Ahmed er-Raisuni, a warlord with Alawite ancestry, started a gang near Tangier that would kidnap Christians, including Ion Perdicaris, Walter Burton Harris, and Harry Aubrey de Vere Maclean, and ransom them—in open defiance of the Makhzen of Abdelaziz.[7]


Émile Mauchamp, a French doctor, was assassinated by a mob in Marrakesh March 19, 1907. France took his death as a pretext to invade Oujda from Algeria on March 29.[7][8]


In July 1907, tribesmen of the Chaouia—demanding removal of the French officers from the customs house, an immediate halt on the construction of the port, and the destruction of the railroad crossing over the Sidi Belyout cemetery—incited a riot in Casablanca, calling for holy war.[9] European railroad workers were killed, leading to Casablanca's bombardment and occupation by France.[9]


A few months earlier in May 1907, the southern aristocrats, led by the head of the Glaoua tribe Si Elmadani El Glaoui, invited Abdelhafid, an elder brother of Abdelaziz, and viceroy at Marrakech, to become sultan, and the following August Abdelhafid was proclaimed sovereign there with all the usual formalities.[3]

In September, Abd-el-Aziz arrived at Rabat from Fez and endeavored to secure the support of the European powers against his brother. From France he accepted the grand cordon of the Legion of Honour, and was later enabled to negotiate a loan. This was seen as leaning to Christianity and aroused further opposition to his rule, and in January 1908 he was declared deposed by the ulema of Fez, who offered the throne to Hafid.[3]

End of rule

After months of inactivity Abdelaziz made an effort to restore his authority, and quitting Rabat in July he marched on Marrakech. His force, largely owing to treachery, was completely overthrown on August 19 when nearing that city,[1] and Abdelaziz fled to Settat, within the French lines around Casablanca. In November he came to terms with his brother, and thereafter took up his residence in Tangier as a pensioner of the new sultan.[3] However the exercise of Moroccan law and order continued to deteriorate under Abdelhafid, leading to the humiliating Treaty of Fez in 1912, in which European nations assumed many responsibilities for the sultanate, which was divided into three zones of influence.

Exile and death

Sultan Abdelaziz led a very active social but only semipolitical life in exile. During the Spanish annexation of Tangier in 1940, he acquiesced insofar as the Moroccan palace authorities called the "makhzen" played a significant role therein.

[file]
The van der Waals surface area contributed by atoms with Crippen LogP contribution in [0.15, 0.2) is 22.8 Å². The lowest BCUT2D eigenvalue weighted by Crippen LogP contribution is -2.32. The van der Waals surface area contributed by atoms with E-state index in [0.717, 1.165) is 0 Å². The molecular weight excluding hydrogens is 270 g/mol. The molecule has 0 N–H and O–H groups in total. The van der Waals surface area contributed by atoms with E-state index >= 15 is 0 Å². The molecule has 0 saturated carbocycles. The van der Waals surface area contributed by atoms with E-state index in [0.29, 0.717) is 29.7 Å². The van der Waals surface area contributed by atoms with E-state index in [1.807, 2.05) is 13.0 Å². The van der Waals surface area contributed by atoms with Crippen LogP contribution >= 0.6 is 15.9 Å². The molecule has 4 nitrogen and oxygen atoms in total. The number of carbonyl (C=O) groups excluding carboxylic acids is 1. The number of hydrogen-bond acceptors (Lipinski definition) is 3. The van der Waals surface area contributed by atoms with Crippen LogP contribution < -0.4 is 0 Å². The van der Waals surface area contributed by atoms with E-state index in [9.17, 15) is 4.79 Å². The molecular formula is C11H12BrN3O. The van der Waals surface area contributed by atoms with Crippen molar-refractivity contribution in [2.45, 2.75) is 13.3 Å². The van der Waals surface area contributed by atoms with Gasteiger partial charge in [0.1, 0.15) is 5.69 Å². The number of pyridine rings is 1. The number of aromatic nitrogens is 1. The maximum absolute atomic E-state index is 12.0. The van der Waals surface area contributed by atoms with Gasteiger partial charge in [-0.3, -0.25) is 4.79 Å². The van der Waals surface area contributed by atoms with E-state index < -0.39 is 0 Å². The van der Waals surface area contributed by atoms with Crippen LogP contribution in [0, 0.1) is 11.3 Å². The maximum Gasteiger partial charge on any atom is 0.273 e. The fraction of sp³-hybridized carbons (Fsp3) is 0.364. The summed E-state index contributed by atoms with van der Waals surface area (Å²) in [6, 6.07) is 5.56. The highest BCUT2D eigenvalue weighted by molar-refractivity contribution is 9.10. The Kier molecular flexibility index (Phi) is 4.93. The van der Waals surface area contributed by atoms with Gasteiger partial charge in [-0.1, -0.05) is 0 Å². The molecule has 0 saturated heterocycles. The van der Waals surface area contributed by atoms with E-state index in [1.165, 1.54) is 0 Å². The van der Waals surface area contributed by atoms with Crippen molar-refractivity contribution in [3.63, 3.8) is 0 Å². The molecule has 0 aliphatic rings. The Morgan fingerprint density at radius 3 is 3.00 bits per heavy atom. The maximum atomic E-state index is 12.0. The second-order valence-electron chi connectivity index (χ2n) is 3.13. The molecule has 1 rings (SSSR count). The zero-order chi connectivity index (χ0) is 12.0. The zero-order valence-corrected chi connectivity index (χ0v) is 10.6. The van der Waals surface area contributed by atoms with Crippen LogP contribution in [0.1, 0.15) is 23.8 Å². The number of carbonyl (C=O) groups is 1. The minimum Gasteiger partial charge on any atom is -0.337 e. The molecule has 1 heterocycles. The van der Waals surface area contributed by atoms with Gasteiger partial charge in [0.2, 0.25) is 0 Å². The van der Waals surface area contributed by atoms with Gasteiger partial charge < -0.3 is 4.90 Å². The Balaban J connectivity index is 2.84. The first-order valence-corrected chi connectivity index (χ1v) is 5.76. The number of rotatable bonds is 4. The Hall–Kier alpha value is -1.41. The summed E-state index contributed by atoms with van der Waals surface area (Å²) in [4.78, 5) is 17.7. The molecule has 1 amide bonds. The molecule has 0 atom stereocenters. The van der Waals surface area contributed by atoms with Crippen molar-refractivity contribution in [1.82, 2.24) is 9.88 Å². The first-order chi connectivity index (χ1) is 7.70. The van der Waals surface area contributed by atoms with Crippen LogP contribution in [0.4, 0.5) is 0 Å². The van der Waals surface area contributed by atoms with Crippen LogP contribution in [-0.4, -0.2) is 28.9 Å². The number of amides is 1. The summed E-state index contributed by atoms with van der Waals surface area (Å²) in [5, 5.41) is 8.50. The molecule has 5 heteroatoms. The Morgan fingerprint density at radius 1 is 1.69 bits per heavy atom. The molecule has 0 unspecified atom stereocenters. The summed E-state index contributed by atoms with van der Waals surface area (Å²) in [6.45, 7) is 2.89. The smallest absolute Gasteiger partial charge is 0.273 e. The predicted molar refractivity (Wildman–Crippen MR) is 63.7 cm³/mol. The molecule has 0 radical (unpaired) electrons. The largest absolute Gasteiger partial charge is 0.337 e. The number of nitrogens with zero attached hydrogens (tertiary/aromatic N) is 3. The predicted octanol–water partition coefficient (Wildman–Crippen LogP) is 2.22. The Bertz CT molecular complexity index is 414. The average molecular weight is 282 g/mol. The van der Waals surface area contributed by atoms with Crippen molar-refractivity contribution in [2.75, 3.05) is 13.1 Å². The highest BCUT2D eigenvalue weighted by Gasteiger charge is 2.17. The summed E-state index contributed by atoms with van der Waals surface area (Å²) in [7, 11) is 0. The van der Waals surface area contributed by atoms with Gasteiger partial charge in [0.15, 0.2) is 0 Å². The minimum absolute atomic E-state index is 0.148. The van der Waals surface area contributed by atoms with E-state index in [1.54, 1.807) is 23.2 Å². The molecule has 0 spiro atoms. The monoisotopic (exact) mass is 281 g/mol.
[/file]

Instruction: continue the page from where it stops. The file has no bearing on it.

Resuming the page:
Abdelaziz died in Tangier in 1943. His body was transported to Fez, where he was buried in the royal necropolis of the Moulay Abdallah Mosque.[10]


After the ex-sultan's sudden death in 1943, his body was transferred to French Morocco as desired by the Sultan Mohammed V.

He was portrayed by Marc Zuber in the film The Wind and the Lion (1975), a fictional version of the Perdicaris affair.


See also


  1. "Abd al-Aziz". Encyclopædia Britannica. I: A-Ak - Bayes (15th ed.). Chicago, IL: Encyclopædia Britannica, Inc. 2010. pp. 14. ISBN 978-1-59339-837-8.
  2. There is a dispute on the exact date of birth with two dates given: Feb 24, 1878 or Feb 18, 1881, while Chisholm (1911) states 1880.
  3.  One or more of the preceding sentences incorporates text from a publication now in the public domain: Chisholm, Hugh, ed. (1911). "Abd-el-Aziz IV". Encyclopædia Britannica. 1 (11th ed.). Cambridge University Press. p. 32.
  4. FIGHT EXPECTED AT FEZ.; Rebels Only Four Hours from Capital at Last Report. LONDON TIMES -- NEW YORK TIMES Special Cablegram. January 2, 1903
  5. American Annual Cyclopaedia and Register of Important Events, Volume 19; Volume 34, D. Appleton, 1895, p.501
  6. "يومية «المساء» تروي قصة دخول المطبعة إلى المغرب". هوية بريس (in Arabic). 2014-05-04. Retrieved 2020-06-09.
  7. Miller, Susan Gilson. France and Spain in Morocco. A History of Modern Morocco. Cambridge University Press. pp. 88–119. doi:10.1017/cbo9781139045834.008. ISBN 978-1-139-04583-4.
  8. Yabiladi.com. "29 mars 1907 : Quand la France occupait Oujda en réponse à l'assassinat d'Émile Mauchamp". www.yabiladi.com (in French). Retrieved 2020-04-14.
  9. Adam, André (1963). Histoire de Casablanca: des origines à 1914. Aix En Provence: Annales de la Faculté des Lettres Aix En Provence, Editions Ophrys. p. 62.
  10. Bressolette, Henri (2016). A la découverte de Fès. L'Harmattan. ISBN 978-2343090221.
  11. "No. 27329". The London Gazette. 2 July 1901. p. 4399.


  • Jerome et Jean Tharaud, Marrakech ou les Seigneurs de l'Atlas
  • Benumaya, Gil (1940). El Jalifa en Tanger. Madrid: Instituto Jalifiano de Tetuan
Preceded by
Hassan I
Sultan of Morocco
Succeeded by